I had not seen the little girl at first. She hovered between the two and she couldn’t have been more than three years old. They set her on the stool beside me, eyeing me suspiciously (Could I be a social worker?). They ordered coffee for the three of them, even the child. It was then that I noticed this little one’s clothing. She wore a rag of a dress, a thin coat with no lining, and shoes with no socks.
SHE WON’T SURVIVE IN THIS WEATHER was my first reaction.
And then I noticed her hair. It could have been beautiful. Blonde, curly, silky. But it was matted with the filth of the street. Crusts covered her little scalp. And her eyes. I will never forget her eyes. Large pools of misery in a tiny face that would have been wreathed in smiles because children smile easily.
I reached out to her and touched her. Instantly, her parents said, “Ida Eva, don’t bother the lady.”
“Ida, Eva.” What a beautiful name!!! This child was mine. Her parents were mine. The people in the diner were mine. My neighbors.
I reached into my purse and the atmosphere changed. I pulled out some money and held it out to the child. Her parents eyed the money hungrily. Ida Eva just responded by stroking the fur on my coat and saying, “Oh . . . Pretty!” I wished I could have given her my coat. It would have gone for whiskey. But I wished. The money would have to do.
The waitress, no longer hostile, filled my cup again and again. There was laughter. I belonged. They were my neighbors, all of them.
When the cab picked me up, the driver asked if I got my story.
“Yes, I got it,” I replied. Then I told him about Ida Eva and the others.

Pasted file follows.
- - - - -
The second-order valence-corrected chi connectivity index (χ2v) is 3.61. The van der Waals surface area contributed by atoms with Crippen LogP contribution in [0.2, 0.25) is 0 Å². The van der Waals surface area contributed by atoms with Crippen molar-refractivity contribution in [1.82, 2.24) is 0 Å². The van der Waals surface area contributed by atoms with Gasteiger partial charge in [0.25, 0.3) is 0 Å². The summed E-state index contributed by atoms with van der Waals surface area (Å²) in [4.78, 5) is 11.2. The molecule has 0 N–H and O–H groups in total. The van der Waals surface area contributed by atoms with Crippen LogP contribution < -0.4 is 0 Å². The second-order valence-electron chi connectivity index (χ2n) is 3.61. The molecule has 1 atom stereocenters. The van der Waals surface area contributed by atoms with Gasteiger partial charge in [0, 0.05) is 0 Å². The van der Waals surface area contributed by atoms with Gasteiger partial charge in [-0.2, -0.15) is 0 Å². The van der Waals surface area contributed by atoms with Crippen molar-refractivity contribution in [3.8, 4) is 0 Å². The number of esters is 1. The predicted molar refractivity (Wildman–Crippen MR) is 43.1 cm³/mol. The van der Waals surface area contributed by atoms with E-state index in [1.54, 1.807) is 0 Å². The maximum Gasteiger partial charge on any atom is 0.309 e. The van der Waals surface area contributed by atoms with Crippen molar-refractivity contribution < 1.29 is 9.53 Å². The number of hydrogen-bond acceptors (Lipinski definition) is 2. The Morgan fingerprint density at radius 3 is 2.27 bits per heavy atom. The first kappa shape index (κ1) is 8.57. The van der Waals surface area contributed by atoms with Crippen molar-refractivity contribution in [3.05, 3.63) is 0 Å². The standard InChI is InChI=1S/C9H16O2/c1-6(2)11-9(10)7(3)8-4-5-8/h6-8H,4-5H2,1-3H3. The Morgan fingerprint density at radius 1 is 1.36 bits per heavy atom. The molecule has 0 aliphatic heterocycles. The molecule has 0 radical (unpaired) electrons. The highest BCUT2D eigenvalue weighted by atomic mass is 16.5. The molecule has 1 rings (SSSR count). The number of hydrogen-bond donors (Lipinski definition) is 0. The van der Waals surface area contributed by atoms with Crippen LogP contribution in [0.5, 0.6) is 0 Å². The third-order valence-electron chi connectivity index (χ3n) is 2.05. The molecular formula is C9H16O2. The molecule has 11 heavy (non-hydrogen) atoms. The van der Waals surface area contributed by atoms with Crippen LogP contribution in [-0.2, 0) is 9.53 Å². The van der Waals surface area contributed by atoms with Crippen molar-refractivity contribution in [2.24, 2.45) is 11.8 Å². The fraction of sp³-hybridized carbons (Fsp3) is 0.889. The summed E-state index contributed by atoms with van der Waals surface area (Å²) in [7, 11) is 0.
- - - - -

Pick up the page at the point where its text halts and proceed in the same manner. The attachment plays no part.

“Lady, I hate to disappoint you, but that money will go for booze tonight. And that little girl will be right back sleeping on the street with her parents. “THAT KID AIN’T GOT A CHANCE!”
Maybe he was right. But maybe not. I had gained an insight into the hearts of those who were “off limits” to most Christians. And I could PRAY.
THEY WERE AND ARE MY NEIGHBORS.
Originally published in August, 1991
Note: This story is one of my favorites. The fur coat mentioned which Billie wanted to give to the little girl, Ida Eva, was later stolen from her at a train station in downtown Chicago, I believe. Billie wrote about that, too, and maybe some day we’ll locate it and include it in a Wingspread. If I remember right, Billie was on another mission for another story that day, too. But WHO IS MY NEIGHBOR is so descriptive of Billie and the way she was. She loved giving money to strangers. The waiters and waitresses always loved to see her coming (smile). I use to love watching her “claim a baby” for Christ while shopping; or watch her engage a total stranger in conversation and know their entire life story by the time we left; and I really loved watching her GIVE - to old friends and strangers alike. God blessed me with getting to witness such Love in a person, up-front, and in a very personal way. I thank Him for that, and for many other things about Billie, but this story, to me, shows how the love of Jesus, thru Billie, reached these people. Rodney